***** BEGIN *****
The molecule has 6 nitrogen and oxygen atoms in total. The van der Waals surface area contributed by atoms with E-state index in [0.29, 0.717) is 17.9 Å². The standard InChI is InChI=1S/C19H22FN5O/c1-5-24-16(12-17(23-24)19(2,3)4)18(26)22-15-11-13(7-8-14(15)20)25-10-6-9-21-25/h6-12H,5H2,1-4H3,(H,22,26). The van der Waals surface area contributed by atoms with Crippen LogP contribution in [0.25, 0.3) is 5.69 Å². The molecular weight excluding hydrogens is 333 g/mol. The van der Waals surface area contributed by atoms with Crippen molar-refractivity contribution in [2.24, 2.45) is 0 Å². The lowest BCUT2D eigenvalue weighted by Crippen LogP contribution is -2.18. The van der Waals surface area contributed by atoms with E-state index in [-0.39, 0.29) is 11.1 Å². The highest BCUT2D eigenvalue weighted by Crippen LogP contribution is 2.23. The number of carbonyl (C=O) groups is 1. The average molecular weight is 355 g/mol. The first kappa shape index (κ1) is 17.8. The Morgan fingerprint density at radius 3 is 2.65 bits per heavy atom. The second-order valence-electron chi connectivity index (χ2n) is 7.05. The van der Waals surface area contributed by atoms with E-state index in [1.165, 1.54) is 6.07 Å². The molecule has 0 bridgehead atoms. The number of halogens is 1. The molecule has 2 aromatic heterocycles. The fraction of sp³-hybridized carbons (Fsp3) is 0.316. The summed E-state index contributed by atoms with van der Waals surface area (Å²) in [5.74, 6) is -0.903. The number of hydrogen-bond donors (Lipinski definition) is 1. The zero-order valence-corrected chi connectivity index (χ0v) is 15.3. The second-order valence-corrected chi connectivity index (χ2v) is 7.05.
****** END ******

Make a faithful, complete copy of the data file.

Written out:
The molecule has 6 nitrogen and oxygen atoms in total. The van der Waals surface area contributed by atoms with E-state index in [0.29, 0.717) is 17.9 Å². The standard InChI is InChI=1S/C19H22FN5O/c1-5-24-16(12-17(23-24)19(2,3)4)18(26)22-15-11-13(7-8-14(15)20)25-10-6-9-21-25/h6-12H,5H2,1-4H3,(H,22,26). The van der Waals surface area contributed by atoms with Crippen LogP contribution in [0.25, 0.3) is 5.69 Å². The molecular weight excluding hydrogens is 333 g/mol. The van der Waals surface area contributed by atoms with Crippen molar-refractivity contribution in [2.24, 2.45) is 0 Å². The lowest BCUT2D eigenvalue weighted by Crippen LogP contribution is -2.18. The van der Waals surface area contributed by atoms with E-state index in [-0.39, 0.29) is 11.1 Å². The highest BCUT2D eigenvalue weighted by Crippen LogP contribution is 2.23. The number of carbonyl (C=O) groups is 1. The average molecular weight is 355 g/mol. The first kappa shape index (κ1) is 17.8. The Morgan fingerprint density at radius 3 is 2.65 bits per heavy atom. The second-order valence-electron chi connectivity index (χ2n) is 7.05. The van der Waals surface area contributed by atoms with E-state index in [1.165, 1.54) is 6.07 Å². The molecule has 0 bridgehead atoms. The number of halogens is 1. The molecule has 2 aromatic heterocycles. The fraction of sp³-hybridized carbons (Fsp3) is 0.316. The summed E-state index contributed by atoms with van der Waals surface area (Å²) in [5.74, 6) is -0.903. The number of hydrogen-bond donors (Lipinski definition) is 1. The zero-order valence-corrected chi connectivity index (χ0v) is 15.3. The second-order valence-corrected chi connectivity index (χ2v) is 7.05.